15. Lisa Herndon

    Hi Amy,

    What a great thoughtful post – I felt an immediate bond to your journey and experiences here and when traveling. I have traveled several times during the past two years to Tennessee and Texas to visit family and help my first born settle into her freshman year in San Antonio – now I am primarily motivated to get a reprieve from the bay area and look into properties to buy. I have always lived in CA and thought that the only place I would leave it for would be Hawaii – it’s crazy to now seriously see myself in Texas or Tennessee….but like you – the open arms and warm welcome and freedoms offered are becoming too compelling. I do hope we can meet while you are still here in the area – I am in Palo Alto -a couple of miles from you. Blessings to you and your husband Steve!

  16. AVC

    This is just beautiful and exactly what I have been feeling and thinking. And the higher power spiritual part – you are spot on. Traveling the country as well we have the same experience and are going to leave the Bay Area. fear is no way to live. I almost cried reading this – to actually find another NorCal resident with the same thoughts and experiences is refreshing.

  17. Marina

    Hi Amy,

    Thanks for this enlightening and encouraging article. I am amazed by your coherent nature. Congratulations!

    We live in California but North of the Bay Area where locally is not as harsh as in other areas. But some times we talk about leaving to a different state. Because of covid regulations but also of vaccine regulations in general.

    I am curious about your findings and the places that you are going to explore further to get started on a new life. I understand that this is a very personal choice but if you were willing to share about it, I would be willing and grateful to listen.

    In any case, thank you and the best for your journey ahead,


  18. Marina

    Hi again,

    I am reading “The more beautiful world our hearts know is possible” and I am curious about the online community related to Charles Eisenstein books. Could you tell me where to find them?

    Thanks again and blessings,


  19. Amy Altshuld

    Thank you Amy. I wondered how your journey was. I so relate to so much of what you say. I know there are beautiful kind open souls out there all over our country. The challenging part for me are those in the “red states” for whom the only thing we have in common are the issues with the mandates and government control over our decisions. Problem is, it seems those in the more unvaxx friendly acceptance do not share that attitude when it comes to their religious beliefs (I am gay and Jewish and like yourself a left of the Dems who no longer feel at home in a party that has drunk some sort of authoritarian elixir of a different kind). It is a strange world I find myself in not feeling comfortable with those people I have spent my whole life with but also not comfortable with those who see the world from the same extreme on the other side. I heard Dr Mukary refer to himself as the Alt Middle. I think that moniker felt accurate for me. I will never ascribe to the beliefs of the angry hate filled right or left. It is in that Alternative Middle that I feel most comfortable. I don’t think those communities yet exist in the way we would like them to. The ideas of Charles and Zach Bush are not yet a reality that I know of and so I find myself trying to create more love in the community as I find myself in at the moment. I feel the anger subsiding her in California. With a war happening as I write it seems the anti vaxx haters are distracted. There will be those who have turned to fear as their comfort zone, but it feels like the world itself is changing and I’m not sure going somewhere else will make my life any richer. I still need to work for a few more years before retirement, but I am trying to bring more creativity and joy to my life in the meantime. It would be so nice for our “tribe” to increase to critical mass, but until then I hold the vision of the more beautiful world as a touchstone to live it in my own life. Peace and blessings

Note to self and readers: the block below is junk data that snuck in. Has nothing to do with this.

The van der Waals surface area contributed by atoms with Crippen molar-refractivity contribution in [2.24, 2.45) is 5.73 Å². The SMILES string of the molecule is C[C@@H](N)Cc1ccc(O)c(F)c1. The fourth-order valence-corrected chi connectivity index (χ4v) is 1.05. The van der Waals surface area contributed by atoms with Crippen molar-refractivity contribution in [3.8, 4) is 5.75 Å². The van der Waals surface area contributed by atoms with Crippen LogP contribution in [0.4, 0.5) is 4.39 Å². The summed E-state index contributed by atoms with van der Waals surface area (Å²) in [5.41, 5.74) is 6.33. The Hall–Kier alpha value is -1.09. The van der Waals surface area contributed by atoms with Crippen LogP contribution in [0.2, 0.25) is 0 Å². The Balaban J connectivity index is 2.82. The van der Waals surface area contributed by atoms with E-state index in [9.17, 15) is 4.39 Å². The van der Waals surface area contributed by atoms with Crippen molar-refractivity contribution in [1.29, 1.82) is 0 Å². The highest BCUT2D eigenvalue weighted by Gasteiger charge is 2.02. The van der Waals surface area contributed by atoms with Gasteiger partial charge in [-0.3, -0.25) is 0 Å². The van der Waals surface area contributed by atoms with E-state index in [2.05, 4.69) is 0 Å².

20. Cynthia Larson